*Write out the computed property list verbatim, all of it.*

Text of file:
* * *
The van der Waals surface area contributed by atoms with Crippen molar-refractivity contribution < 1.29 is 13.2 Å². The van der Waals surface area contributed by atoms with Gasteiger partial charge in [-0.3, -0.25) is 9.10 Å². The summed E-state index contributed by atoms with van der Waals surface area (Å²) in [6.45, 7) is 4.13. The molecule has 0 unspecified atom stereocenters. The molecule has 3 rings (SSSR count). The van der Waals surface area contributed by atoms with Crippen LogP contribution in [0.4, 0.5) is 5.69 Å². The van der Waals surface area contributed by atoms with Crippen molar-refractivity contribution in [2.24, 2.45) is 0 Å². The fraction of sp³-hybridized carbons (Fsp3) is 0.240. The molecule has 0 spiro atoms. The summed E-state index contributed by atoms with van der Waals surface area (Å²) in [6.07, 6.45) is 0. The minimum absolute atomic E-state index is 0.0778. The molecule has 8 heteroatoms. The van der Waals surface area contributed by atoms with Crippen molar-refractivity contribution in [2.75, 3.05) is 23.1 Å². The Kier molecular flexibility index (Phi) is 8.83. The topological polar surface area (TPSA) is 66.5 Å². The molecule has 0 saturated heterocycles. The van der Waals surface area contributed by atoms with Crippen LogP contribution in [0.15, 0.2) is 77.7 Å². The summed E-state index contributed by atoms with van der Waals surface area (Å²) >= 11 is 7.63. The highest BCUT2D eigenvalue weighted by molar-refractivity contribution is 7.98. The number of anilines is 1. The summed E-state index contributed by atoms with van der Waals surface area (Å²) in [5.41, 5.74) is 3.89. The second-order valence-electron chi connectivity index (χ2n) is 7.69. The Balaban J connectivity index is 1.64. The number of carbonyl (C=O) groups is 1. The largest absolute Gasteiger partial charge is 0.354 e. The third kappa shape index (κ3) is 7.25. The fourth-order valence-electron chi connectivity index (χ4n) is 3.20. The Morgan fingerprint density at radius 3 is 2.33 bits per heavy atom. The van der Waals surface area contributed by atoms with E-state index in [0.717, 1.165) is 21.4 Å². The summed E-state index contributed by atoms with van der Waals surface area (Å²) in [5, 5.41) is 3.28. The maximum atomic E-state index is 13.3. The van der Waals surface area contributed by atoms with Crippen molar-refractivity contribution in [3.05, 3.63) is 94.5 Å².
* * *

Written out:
The van der Waals surface area contributed by atoms with Crippen molar-refractivity contribution < 1.29 is 13.2 Å². The van der Waals surface area contributed by atoms with Gasteiger partial charge in [-0.3, -0.25) is 9.10 Å². The summed E-state index contributed by atoms with van der Waals surface area (Å²) in [6.45, 7) is 4.13. The molecule has 0 unspecified atom stereocenters. The molecule has 3 rings (SSSR count). The van der Waals surface area contributed by atoms with Crippen LogP contribution in [0.4, 0.5) is 5.69 Å². The van der Waals surface area contributed by atoms with Crippen molar-refractivity contribution in [2.24, 2.45) is 0 Å². The fraction of sp³-hybridized carbons (Fsp3) is 0.240. The molecule has 0 spiro atoms. The summed E-state index contributed by atoms with van der Waals surface area (Å²) in [6.07, 6.45) is 0. The minimum absolute atomic E-state index is 0.0778. The molecule has 8 heteroatoms. The van der Waals surface area contributed by atoms with Crippen molar-refractivity contribution in [2.75, 3.05) is 23.1 Å². The Kier molecular flexibility index (Phi) is 8.83. The topological polar surface area (TPSA) is 66.5 Å². The molecule has 0 saturated heterocycles. The van der Waals surface area contributed by atoms with Crippen LogP contribution in [0.15, 0.2) is 77.7 Å². The summed E-state index contributed by atoms with van der Waals surface area (Å²) >= 11 is 7.63. The highest BCUT2D eigenvalue weighted by molar-refractivity contribution is 7.98. The number of anilines is 1. The summed E-state index contributed by atoms with van der Waals surface area (Å²) in [5.41, 5.74) is 3.89. The second-order valence-electron chi connectivity index (χ2n) is 7.69. The Balaban J connectivity index is 1.64. The number of carbonyl (C=O) groups is 1. The largest absolute Gasteiger partial charge is 0.354 e. The third kappa shape index (κ3) is 7.25. The fourth-order valence-electron chi connectivity index (χ4n) is 3.20. The Morgan fingerprint density at radius 3 is 2.33 bits per heavy atom. The van der Waals surface area contributed by atoms with E-state index in [0.717, 1.165) is 21.4 Å². The summed E-state index contributed by atoms with van der Waals surface area (Å²) in [5, 5.41) is 3.28. The maximum atomic E-state index is 13.3. The van der Waals surface area contributed by atoms with Crippen molar-refractivity contribution in [3.05, 3.63) is 94.5 Å².